Environmental Health & Safety

University of Colorado Boulder

Resources

Radiation Safety Handbook Appendix C – Recommendations for the Safe Use of Radioactive Materials

This Environmental Health & Safety guideline documentation is intended for researchers working with radiation.

Revised as of October 1, 2010

  1. Wear laboratory coats or other protective clothing at all times when working with radioactive materials. Long pants and closed-toed shoes are strongly recommended while short pants and sandals are discouraged.
  2. Wear at least one pair of disposable gloves at all times while handling radioactive materials.
  3. After each procedure, monitor your hands and feet for contamination using an appropriate portable radiation survey meter in a low-background area.
  4. Do NOT eat, drink, smoke, or apply cosmetics in any area where radioactive or materials or chemicals are used or stored. Each laboratory should designate an area(s) for eating and drinking.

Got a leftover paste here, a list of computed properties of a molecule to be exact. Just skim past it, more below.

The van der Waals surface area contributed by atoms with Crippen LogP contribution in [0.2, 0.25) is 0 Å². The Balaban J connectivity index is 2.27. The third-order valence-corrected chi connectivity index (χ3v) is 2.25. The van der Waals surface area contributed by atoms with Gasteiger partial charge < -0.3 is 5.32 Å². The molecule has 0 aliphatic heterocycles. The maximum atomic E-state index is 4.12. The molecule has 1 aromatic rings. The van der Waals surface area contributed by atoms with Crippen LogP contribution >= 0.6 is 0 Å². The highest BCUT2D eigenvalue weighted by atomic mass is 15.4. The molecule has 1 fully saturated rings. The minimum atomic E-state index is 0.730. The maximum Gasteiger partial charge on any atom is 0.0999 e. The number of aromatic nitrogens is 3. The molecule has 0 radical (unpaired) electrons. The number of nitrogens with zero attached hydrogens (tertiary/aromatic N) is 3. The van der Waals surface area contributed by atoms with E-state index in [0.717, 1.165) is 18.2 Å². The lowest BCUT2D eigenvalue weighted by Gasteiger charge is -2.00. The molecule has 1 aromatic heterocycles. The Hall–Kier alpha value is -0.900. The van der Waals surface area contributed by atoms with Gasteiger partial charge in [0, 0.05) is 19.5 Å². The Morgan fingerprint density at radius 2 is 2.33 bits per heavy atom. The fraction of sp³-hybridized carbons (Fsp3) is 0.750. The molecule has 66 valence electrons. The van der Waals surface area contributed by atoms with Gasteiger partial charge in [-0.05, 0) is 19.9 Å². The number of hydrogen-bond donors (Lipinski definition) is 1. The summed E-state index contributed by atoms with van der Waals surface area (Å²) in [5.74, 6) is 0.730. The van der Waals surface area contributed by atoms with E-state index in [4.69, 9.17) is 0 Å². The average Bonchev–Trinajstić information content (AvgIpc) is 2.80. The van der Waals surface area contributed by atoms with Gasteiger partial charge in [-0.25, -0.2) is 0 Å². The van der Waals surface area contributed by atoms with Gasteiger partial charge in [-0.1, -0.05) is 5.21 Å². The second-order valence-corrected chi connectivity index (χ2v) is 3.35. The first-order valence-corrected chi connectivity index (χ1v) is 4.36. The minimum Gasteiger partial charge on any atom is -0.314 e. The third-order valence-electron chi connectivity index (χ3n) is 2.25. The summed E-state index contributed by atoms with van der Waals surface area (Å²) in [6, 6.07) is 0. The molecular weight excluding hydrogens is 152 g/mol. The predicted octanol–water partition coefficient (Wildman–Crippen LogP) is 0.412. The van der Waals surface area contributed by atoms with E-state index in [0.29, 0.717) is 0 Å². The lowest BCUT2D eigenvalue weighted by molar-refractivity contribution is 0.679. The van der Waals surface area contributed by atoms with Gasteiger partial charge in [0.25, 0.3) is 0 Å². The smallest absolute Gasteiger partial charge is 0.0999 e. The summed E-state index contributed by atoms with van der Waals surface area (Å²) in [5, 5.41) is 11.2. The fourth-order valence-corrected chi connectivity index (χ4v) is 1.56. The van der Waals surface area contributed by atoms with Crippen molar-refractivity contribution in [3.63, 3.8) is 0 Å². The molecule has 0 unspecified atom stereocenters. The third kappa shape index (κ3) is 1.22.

5. Do NOT store food, drink, or personal effects in areas where radioactive materials or chemicals are used or stored.
  6. Wear appropriate dosimeter(s) at all times while working with or near radioactive materials. When not being worn to monitor personnel exposures, dosimeters should be stored in a low-background area.
  7. Dispose of radioactive waste only in designated, labeled, and properly shielded containers. Waste containers should be closed when not in use. Appropriate containers may be obtained from Health Physics. Liquid containers should be in secondary containment tubs which are also available from Health Physics. An entry should be made on the Container Contents Sheet each time waste is placed in the container.
  8. Never pipette by mouth.
  9. Survey the work area, floor, handles, equipment, etc. for contamination using wipe smears. These surveys should be conducted weekly when radioactive materials are used.
  10. Perform an area survey periodically before, during, and after an experiment using an appropriate portable radiation survey meter to monitor for levels of increased radiation.
  11. Record all survey results and keep the printouts from the Liquid Scintillation Counter in the Radiation Safety Survey Log.